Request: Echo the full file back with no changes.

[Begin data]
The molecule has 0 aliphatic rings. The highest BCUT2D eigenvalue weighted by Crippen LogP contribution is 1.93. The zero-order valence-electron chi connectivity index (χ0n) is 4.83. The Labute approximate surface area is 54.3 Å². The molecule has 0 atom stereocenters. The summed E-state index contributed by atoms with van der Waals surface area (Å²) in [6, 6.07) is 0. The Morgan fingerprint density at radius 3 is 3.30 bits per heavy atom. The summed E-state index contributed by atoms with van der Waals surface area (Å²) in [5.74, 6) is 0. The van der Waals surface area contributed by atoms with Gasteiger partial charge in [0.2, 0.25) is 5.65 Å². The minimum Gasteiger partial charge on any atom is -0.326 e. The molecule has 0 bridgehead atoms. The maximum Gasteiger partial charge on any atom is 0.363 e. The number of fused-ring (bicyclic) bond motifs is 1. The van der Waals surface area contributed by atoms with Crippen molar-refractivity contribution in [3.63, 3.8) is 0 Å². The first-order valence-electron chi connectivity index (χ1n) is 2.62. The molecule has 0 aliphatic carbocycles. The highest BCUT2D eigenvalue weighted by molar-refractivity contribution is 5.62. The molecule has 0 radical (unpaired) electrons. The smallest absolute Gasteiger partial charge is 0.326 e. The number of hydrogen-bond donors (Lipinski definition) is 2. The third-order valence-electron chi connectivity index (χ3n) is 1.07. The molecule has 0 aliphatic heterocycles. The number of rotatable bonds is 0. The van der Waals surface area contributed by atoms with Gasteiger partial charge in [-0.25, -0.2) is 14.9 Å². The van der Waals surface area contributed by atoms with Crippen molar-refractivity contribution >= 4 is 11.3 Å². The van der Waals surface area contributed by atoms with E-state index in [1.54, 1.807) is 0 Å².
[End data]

The molecule has 0 aliphatic rings. The highest BCUT2D eigenvalue weighted by Crippen LogP contribution is 1.93. The zero-order valence-electron chi connectivity index (χ0n) is 4.83. The Labute approximate surface area is 54.3 Å². The molecule has 0 atom stereocenters. The summed E-state index contributed by atoms with van der Waals surface area (Å²) in [6, 6.07) is 0. The Morgan fingerprint density at radius 3 is 3.30 bits per heavy atom. The summed E-state index contributed by atoms with van der Waals surface area (Å²) in [5.74, 6) is 0. The van der Waals surface area contributed by atoms with Gasteiger partial charge in [0.2, 0.25) is 5.65 Å². The minimum Gasteiger partial charge on any atom is -0.326 e. The molecule has 0 bridgehead atoms. The maximum Gasteiger partial charge on any atom is 0.363 e. The number of fused-ring (bicyclic) bond motifs is 1. The van der Waals surface area contributed by atoms with Crippen molar-refractivity contribution in [3.63, 3.8) is 0 Å². The first-order valence-electron chi connectivity index (χ1n) is 2.62. The molecule has 0 aliphatic carbocycles. The highest BCUT2D eigenvalue weighted by molar-refractivity contribution is 5.62. The molecule has 0 radical (unpaired) electrons. The smallest absolute Gasteiger partial charge is 0.326 e. The number of hydrogen-bond donors (Lipinski definition) is 2. The third-order valence-electron chi connectivity index (χ3n) is 1.07. The molecule has 0 aliphatic heterocycles. The number of rotatable bonds is 0. The van der Waals surface area contributed by atoms with Gasteiger partial charge in [-0.25, -0.2) is 14.9 Å². The van der Waals surface area contributed by atoms with Crippen molar-refractivity contribution >= 4 is 11.3 Å². The van der Waals surface area contributed by atoms with E-state index in [1.54, 1.807) is 0 Å².